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City Reaches Undisclosed Financial Settlement With Janey

Clifford B. Janey fought for months with the city over severance pay.
Clifford B. Janey fought for months with the city over severance pay. (Gerald Martineau - The Washington Post)

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By Theola Labbé
Washington Post Staff Writer
Tuesday, September 18, 2007

The District has reached a financial settlement with former school superintendent Clifford B. Janey, who lost his job in June when Mayor Adrian M. Fenty (D) took over the schools.

Peter Nickles, the mayor's general counsel, confirmed that the District had settled Janey's contract but would not disclose yesterday how much the District will pay him, saying that both parties had agreed to keep confidential the terms of the settlement, even though it involves public money.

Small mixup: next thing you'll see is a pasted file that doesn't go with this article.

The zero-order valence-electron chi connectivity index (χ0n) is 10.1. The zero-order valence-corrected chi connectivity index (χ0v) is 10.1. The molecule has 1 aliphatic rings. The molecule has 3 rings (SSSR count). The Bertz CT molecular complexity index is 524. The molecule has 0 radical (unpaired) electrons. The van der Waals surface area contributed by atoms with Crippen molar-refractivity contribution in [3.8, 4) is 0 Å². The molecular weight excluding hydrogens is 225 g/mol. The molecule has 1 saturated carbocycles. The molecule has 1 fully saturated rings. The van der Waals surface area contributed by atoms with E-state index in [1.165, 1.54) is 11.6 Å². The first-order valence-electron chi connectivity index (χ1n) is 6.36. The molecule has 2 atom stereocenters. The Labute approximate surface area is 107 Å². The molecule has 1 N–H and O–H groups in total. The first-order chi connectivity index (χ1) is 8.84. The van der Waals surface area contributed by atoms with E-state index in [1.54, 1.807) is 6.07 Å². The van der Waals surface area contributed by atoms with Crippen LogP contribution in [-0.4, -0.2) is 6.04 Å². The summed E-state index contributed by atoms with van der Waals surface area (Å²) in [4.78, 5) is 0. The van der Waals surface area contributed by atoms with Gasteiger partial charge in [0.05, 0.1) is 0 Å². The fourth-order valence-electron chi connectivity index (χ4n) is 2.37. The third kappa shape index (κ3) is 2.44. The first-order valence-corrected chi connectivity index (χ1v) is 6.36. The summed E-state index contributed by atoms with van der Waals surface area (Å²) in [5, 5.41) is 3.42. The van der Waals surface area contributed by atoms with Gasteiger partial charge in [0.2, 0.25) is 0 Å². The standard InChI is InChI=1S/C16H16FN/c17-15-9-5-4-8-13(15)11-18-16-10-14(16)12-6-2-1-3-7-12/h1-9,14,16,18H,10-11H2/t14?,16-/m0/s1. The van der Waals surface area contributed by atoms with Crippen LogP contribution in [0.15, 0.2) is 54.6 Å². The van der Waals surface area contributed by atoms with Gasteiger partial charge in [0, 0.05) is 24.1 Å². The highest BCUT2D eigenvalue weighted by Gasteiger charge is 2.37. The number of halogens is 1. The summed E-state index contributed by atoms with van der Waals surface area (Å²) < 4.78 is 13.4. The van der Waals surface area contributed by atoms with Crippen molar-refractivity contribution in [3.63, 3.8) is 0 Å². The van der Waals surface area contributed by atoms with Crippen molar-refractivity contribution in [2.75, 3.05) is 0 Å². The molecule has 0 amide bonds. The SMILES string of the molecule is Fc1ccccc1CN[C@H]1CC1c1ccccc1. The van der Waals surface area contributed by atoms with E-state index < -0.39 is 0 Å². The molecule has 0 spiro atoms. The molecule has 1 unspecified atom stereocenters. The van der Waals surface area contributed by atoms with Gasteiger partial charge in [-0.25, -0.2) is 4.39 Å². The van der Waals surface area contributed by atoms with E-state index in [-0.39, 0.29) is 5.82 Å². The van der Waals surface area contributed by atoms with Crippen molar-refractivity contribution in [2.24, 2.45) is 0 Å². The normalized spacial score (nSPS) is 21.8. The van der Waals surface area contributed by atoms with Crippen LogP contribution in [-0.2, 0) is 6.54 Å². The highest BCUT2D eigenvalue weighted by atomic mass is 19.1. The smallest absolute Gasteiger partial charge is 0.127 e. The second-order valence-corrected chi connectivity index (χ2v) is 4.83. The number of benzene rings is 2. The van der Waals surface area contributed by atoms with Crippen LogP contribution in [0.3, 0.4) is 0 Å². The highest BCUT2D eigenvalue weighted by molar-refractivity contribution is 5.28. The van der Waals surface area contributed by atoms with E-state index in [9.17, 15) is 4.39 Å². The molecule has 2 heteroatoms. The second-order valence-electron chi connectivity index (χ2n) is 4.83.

Janey's attorney, Sharon P. Stiller of Rochester, N.Y., did not return a phone call or an e-mail seeking comment.

Janey could not be reached for comment.

Although officials did not discuss finances yesterday, Janey will be paid from city coffers, and the office of the chief financial officer is processing the paperwork, a spokeswoman said.

The agreement, which Nickles said both parties signed Aug. 29 and does not require D.C. Council approval, ends months of disagreement between the Fenty administration and Janey over his severance package. Janey, who arrived in the District in 2004, was working under a contract with the D.C. Board of Education that ran to 2009.

But on the eve of the mayoral takeover, Fenty told Janey in a late-night phone call that Michelle A. Rhee was his choice to lead the schools.

In July, both sides were locked into their positions.

Janey, who was paid $250,000 annually, was asking for up to two years in severance pay, according to what his attorney said at the time.

The administration offered one year of severance plus health insurance and pension benefits stipulated in his contract, Nickles said in July.

Nickles made it clear yesterday that any tensions had eased.

"All outstanding issues were settled, to his satisfaction and to mine," Nickles said.


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